9. Street life. Tel Aviv runs on its nerves, cigarettes, caffeine and the street. The almost year-round warm weather has facilitated an entire street culture, from cafes open 24/7 to mime artists and classical musician buskers. On weekend mornings, Tel Aviv promenade hosts a folk dancing session, where you can watch every section of society dip and swirl together, or even have a stab yourself.

10. One last tip: Never go to the beach before 4pm on Saturdays or during the school vacation. You'll be lying on a patch of sand 3cm squared and the lapping of the waves will be drowned out by the screaming of the kids and the bellowing of the parents. And you'll be roasted alive. Until then, stick to a shady umbrella by the pool.

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Barack Obama's note in the Wailing Wall

What did Barack Obama ask from God in his note in the Wailing wall? 
"Lord - protect my family and me. Forgive my sins, and help me guard against pride and despair. Give me the wisdom to do what is right and just. And make me an instrument of your will,"
A fine and decent wish, especially as it was NOT intended for publication, or was it? Rabbis are furious that someone removed the note and published it. Cynics will say that was the point of the exercise.
BBC reported that this publication sparked the rage of the senior rabbi in charge of the Western Wall, Shmuel Rabinovitz. He said that the note was a private matter between God and Obama and that its removal was highly inappropriate.
Twice a year, when the cracks in the Wall become full, the prayers and messages are removed and buried - without being read - in strict accordance with Jewish law
Ami Isseroff

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IDF troops in Hebron kill Hamas man said behind Dimona attack

Last update - 10:11 27/07/2008    
 IDF troops in Hebron kill Hamas man said behind Dimona attack  By The Associated Press
The Israel Defense Forces killed a top Hamas militant during an operation in the West Bank city of Hebron on Sunday, Palestinian medical workers and witnesses said.
Soldiers fired a shell at the house of Shihab al-Natsheh, after he refused to surrender and opened fire at troops, local residents said. A Hamas statement said the militant clashed with soldiers for 12 hours before being killed.
An IDF spokeswoman said soldiers clashed with a group of gunmen in the city, killing a militant, but declined to give further details. Natsheh was an explosives engineer wanted over a suicide attack that killed an Israeli woman in the southern city of Dimona in February and had been seeking to arrest him for several months.
Palestinian security officials identified al-Natsheh as a 25-year-old militant from Hamas and said he was wanted by Israel for involvement in suicide bombings.
Hamas' armed wing, the Izz el-Din Brigade, vowed to avenge Natsheh's killing. "Our response will be swift and painful," the group said in a statement.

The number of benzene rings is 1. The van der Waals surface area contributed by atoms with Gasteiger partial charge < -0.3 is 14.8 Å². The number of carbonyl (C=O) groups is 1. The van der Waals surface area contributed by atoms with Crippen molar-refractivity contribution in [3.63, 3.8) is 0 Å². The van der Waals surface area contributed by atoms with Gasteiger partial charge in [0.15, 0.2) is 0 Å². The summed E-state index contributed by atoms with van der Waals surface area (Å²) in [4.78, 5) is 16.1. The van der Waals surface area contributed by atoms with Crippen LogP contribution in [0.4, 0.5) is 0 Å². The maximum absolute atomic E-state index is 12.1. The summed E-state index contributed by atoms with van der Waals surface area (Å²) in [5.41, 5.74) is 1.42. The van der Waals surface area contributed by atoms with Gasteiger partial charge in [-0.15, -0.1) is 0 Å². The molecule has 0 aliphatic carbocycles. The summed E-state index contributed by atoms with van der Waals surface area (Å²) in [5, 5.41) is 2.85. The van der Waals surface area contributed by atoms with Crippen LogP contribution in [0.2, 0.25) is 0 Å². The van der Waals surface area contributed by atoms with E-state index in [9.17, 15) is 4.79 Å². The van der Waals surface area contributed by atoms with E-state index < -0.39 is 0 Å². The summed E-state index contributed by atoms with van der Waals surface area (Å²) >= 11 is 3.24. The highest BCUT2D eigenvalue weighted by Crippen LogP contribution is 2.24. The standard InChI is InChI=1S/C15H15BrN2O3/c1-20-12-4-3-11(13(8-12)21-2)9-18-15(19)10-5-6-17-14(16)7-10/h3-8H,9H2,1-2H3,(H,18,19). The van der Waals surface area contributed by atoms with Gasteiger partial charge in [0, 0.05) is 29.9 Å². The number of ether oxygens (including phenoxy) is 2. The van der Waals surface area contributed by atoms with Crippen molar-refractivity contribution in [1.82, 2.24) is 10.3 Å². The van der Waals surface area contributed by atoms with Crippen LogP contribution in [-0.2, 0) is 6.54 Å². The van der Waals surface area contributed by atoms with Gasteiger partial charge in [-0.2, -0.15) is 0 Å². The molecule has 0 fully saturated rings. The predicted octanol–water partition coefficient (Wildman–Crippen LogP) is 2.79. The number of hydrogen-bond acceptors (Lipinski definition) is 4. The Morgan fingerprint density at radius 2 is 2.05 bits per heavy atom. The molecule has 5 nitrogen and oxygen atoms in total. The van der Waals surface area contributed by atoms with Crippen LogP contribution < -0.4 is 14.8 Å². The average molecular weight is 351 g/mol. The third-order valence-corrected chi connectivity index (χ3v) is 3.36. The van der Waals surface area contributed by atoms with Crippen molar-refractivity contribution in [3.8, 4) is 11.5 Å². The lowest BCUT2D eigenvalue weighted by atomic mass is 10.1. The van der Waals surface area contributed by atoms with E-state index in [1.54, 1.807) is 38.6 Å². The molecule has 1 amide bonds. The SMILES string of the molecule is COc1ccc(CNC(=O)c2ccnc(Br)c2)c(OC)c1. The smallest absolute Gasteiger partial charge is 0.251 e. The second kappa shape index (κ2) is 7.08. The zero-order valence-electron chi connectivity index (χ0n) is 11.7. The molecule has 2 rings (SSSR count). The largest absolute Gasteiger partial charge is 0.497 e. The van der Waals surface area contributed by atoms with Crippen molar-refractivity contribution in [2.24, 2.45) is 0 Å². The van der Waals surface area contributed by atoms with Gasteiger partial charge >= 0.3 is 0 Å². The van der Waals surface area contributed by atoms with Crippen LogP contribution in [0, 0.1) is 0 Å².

Palestinians said the IDF blocked all roads leading to Hebron, preventing anybody from leaving or entering the city.
Israel regularly raids the West Bank searching for wanted militants. Israel and Hamas are observing a cease-fire in the Hamas-ruled Gaza Strip. But the agreement does not apply in the West Bank, ruled by moderate President Mahmoud Abbas.
Earlier this month, Haaretz reported that the IDF's Central Command and the Shin Bet security service were making a concerted effort to shut down the dawa, Hamas' civilian infrastructure, in the West Bank town of Nablus.
As part of this effort, the IDF closed down a large number of Islamic charities, confiscated their property, searched their computers and seized documents from their offices.
Major operations of this type were carried out in Hebron, Qalqilyah and Ramallah, and a similar operation began in Nablus two weeks ago.

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Chaos in Gaza - explosions, fighting al-Qaeda

On Friday there were either two blasts or one that is described in different ways. One  report mentions a blast blamed on Fateh on Friday evening at the Kalil Cafe, a meeting place for Fateh men.
A different report mentions three explosions, including one at a Christian cafe, also blamed on Fateh, but does not mention this one evidently:
Unexplained explosions kill 5, wound 20 in Gaza


GAZA CITY, Gaza Strip (AP) — A powerful explosion ripped through a car on a busy Gaza City beach Friday night, killing a Hamas field commander and three other people, security officials said.

It was the third unexplained blast of the day in this coastal territory after a relatively calm period since Israel and the Islamic militants of Hamas agreed on a cease-fire last month. A total of five people died from the explosions, and 23 suffered injuries.

No one in Gaza blamed Israel for the violence, indicating it was likely Palestinian infighting.